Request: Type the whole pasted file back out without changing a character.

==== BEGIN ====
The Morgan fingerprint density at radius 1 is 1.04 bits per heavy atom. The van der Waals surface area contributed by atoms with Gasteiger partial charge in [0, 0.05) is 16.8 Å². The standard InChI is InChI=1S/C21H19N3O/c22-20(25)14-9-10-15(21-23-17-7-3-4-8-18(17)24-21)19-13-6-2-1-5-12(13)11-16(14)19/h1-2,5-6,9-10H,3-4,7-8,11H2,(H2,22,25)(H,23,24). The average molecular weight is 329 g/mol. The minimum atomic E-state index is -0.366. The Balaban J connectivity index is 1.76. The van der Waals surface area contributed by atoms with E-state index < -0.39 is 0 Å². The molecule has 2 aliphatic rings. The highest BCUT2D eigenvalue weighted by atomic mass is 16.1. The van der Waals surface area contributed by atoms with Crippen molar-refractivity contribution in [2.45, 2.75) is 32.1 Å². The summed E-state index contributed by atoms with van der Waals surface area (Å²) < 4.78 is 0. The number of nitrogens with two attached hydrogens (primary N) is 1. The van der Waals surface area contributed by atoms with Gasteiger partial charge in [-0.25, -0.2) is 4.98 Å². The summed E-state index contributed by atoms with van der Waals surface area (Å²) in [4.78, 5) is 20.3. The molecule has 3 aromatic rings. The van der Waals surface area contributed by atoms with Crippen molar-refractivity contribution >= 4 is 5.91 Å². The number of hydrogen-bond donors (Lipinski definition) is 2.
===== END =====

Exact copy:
The Morgan fingerprint density at radius 1 is 1.04 bits per heavy atom. The van der Waals surface area contributed by atoms with Gasteiger partial charge in [0, 0.05) is 16.8 Å². The standard InChI is InChI=1S/C21H19N3O/c22-20(25)14-9-10-15(21-23-17-7-3-4-8-18(17)24-21)19-13-6-2-1-5-12(13)11-16(14)19/h1-2,5-6,9-10H,3-4,7-8,11H2,(H2,22,25)(H,23,24). The average molecular weight is 329 g/mol. The minimum atomic E-state index is -0.366. The Balaban J connectivity index is 1.76. The van der Waals surface area contributed by atoms with E-state index < -0.39 is 0 Å². The molecule has 2 aliphatic rings. The highest BCUT2D eigenvalue weighted by atomic mass is 16.1. The van der Waals surface area contributed by atoms with Crippen molar-refractivity contribution in [2.45, 2.75) is 32.1 Å². The summed E-state index contributed by atoms with van der Waals surface area (Å²) < 4.78 is 0. The number of nitrogens with two attached hydrogens (primary N) is 1. The van der Waals surface area contributed by atoms with Gasteiger partial charge in [-0.25, -0.2) is 4.98 Å². The summed E-state index contributed by atoms with van der Waals surface area (Å²) in [4.78, 5) is 20.3. The molecule has 3 aromatic rings. The van der Waals surface area contributed by atoms with Crippen molar-refractivity contribution >= 4 is 5.91 Å². The number of hydrogen-bond donors (Lipinski definition) is 2.